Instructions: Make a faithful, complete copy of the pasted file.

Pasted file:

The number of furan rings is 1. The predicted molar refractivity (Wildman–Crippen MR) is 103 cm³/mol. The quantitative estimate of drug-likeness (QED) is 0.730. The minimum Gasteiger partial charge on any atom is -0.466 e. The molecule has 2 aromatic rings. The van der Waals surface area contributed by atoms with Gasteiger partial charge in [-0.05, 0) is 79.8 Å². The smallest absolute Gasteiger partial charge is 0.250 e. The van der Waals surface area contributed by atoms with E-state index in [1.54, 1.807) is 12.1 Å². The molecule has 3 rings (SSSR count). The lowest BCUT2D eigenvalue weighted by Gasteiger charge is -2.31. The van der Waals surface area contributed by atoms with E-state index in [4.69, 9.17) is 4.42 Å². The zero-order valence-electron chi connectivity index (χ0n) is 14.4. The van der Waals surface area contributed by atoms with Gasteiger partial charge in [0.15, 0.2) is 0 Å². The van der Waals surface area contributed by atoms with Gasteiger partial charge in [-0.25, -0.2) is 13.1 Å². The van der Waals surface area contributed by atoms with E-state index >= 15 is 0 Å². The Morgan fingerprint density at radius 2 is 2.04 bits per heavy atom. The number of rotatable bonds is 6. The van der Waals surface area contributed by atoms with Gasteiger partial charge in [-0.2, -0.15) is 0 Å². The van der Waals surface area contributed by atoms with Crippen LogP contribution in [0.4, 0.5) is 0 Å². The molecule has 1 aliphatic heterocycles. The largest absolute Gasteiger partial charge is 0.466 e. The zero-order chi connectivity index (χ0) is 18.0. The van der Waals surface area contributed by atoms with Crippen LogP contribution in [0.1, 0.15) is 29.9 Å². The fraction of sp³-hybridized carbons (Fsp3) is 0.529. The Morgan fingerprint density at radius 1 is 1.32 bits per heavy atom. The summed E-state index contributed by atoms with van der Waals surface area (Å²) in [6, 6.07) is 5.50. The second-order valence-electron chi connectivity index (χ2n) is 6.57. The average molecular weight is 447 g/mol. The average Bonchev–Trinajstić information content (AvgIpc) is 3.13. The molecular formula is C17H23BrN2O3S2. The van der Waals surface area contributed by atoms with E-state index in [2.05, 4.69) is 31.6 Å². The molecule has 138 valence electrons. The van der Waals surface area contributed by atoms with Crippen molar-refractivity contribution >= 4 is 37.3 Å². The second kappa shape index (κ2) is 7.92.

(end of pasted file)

The number of furan rings is 1. The predicted molar refractivity (Wildman–Crippen MR) is 103 cm³/mol. The quantitative estimate of drug-likeness (QED) is 0.730. The minimum Gasteiger partial charge on any atom is -0.466 e. The molecule has 2 aromatic rings. The van der Waals surface area contributed by atoms with Gasteiger partial charge in [-0.05, 0) is 79.8 Å². The smallest absolute Gasteiger partial charge is 0.250 e. The van der Waals surface area contributed by atoms with E-state index in [1.54, 1.807) is 12.1 Å². The molecule has 3 rings (SSSR count). The lowest BCUT2D eigenvalue weighted by Gasteiger charge is -2.31. The van der Waals surface area contributed by atoms with E-state index in [4.69, 9.17) is 4.42 Å². The zero-order valence-electron chi connectivity index (χ0n) is 14.4. The van der Waals surface area contributed by atoms with Gasteiger partial charge in [0.15, 0.2) is 0 Å². The van der Waals surface area contributed by atoms with Gasteiger partial charge in [-0.25, -0.2) is 13.1 Å². The van der Waals surface area contributed by atoms with E-state index >= 15 is 0 Å². The Morgan fingerprint density at radius 2 is 2.04 bits per heavy atom. The number of rotatable bonds is 6. The van der Waals surface area contributed by atoms with Gasteiger partial charge in [-0.2, -0.15) is 0 Å². The van der Waals surface area contributed by atoms with Crippen LogP contribution in [0.4, 0.5) is 0 Å². The molecule has 1 aliphatic heterocycles. The largest absolute Gasteiger partial charge is 0.466 e. The zero-order chi connectivity index (χ0) is 18.0. The van der Waals surface area contributed by atoms with Crippen LogP contribution in [0.1, 0.15) is 29.9 Å². The fraction of sp³-hybridized carbons (Fsp3) is 0.529. The Morgan fingerprint density at radius 1 is 1.32 bits per heavy atom. The summed E-state index contributed by atoms with van der Waals surface area (Å²) in [6, 6.07) is 5.50. The second-order valence-electron chi connectivity index (χ2n) is 6.57. The average molecular weight is 447 g/mol. The average Bonchev–Trinajstić information content (AvgIpc) is 3.13. The molecular formula is C17H23BrN2O3S2. The van der Waals surface area contributed by atoms with E-state index in [2.05, 4.69) is 31.6 Å². The molecule has 138 valence electrons. The van der Waals surface area contributed by atoms with Crippen molar-refractivity contribution >= 4 is 37.3 Å². The second kappa shape index (κ2) is 7.92.